Teaching support staff to
challenge their pay and status
Classroom assistants and SFL auxiliaries from across Aberdeenshire
came along to two well-attended meetings to hear from Laura Hutchison
of the Equal Opportunities Commission. Laura carried out the formal
investigation into the role and status of classroom assistants in
Scottish schools, Valuable
Assets, which found that classroom assistants and SFL auxiliaries
across Scotland are underpaid and undervalued for the work they
do. UNISON is calling for Local Authorities to remedy this situation.
Branch teaching support staff members told Laura that the findings
reflected their own experiences. They spoke of the wide range of
very responsible tasks they undertake within schools to support
the learning of children with support needs.
"The teachers we work with recognise and value the work that
we do but when they find out how little we get paid they are shocked,"
said one classroom assistant. Others added that most people don't
know that they only get paid for term time working and not over
the holidays. "They think we get good, long paid holidays like
the teaching staff," they added, "but that's just not
Many classroom assistants will be appealing their mapping through
single status and the branch will be supporting those who are UNISON
independent assessment of the Job Evaluation Scheme used by
the council has found that the guidance does have the potential
to lead to classroom assistant type posts being evaluated at a lower
level than the role tasks merit, and there is a lot of evidence
in the Valuable Assets Report to challenge the pay and grading of
these staff under single status.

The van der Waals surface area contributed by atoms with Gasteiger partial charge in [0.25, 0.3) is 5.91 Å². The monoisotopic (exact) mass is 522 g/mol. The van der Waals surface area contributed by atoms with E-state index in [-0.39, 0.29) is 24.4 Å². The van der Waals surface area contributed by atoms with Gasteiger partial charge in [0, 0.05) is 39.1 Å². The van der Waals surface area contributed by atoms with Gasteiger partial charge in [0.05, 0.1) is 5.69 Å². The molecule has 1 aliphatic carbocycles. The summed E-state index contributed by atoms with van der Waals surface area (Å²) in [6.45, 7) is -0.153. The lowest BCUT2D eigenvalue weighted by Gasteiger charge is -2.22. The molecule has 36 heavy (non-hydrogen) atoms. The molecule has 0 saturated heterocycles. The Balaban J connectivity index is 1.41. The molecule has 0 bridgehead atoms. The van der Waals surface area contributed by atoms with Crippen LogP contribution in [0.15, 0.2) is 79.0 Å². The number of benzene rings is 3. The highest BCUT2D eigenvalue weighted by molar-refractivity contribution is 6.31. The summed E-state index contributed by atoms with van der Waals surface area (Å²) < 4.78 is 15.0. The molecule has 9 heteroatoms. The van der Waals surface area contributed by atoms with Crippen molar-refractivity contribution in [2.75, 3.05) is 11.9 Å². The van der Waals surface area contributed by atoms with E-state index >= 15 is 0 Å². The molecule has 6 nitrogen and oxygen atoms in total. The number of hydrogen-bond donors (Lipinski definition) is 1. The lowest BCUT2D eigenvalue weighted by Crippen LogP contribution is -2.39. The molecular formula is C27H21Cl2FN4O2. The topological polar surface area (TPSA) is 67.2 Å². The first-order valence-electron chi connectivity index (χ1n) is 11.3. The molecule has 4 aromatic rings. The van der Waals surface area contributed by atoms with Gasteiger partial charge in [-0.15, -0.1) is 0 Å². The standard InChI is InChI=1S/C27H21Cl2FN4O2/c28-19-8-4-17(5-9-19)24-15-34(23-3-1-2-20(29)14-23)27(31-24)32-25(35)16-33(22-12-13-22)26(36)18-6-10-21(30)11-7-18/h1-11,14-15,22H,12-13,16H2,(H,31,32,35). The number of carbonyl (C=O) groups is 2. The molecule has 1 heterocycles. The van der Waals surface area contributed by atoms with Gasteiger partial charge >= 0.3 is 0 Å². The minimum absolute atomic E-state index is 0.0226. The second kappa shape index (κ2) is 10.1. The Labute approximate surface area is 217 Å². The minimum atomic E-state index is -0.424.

The meetings also uncovered a range of other concerns from teaching
support members. Many are on long-term temporary contracts; many
are being asked to undertake tasks such as first aid without the
necessary training; most feel that there is a need for a proper
career structure with consistent access to training and development
opportunities, properly recognised and supported.
Members were also given information about the Pathways
Course, a UNISON funded training course that will equip members
to pursue equal pay and other service condition issues.
Betty Lyon, branch development officer told the meeting that this
was a critical time for low paid women workers such as classroom
assistants. “This is your opportunity to challenge the status of
teaching support staff and to get better recognition of all the
really important work you do” she said, urging teaching support
members to sign up for the Pathways course and more actively pursue
equal pay and status issues.
The meetings were held in the Kintore Arms, Inverurie on 29th August
and at the Station Hotel, Fraserburgh on 30th August.
To find out more visit www.eoc.org.uk/valuableassets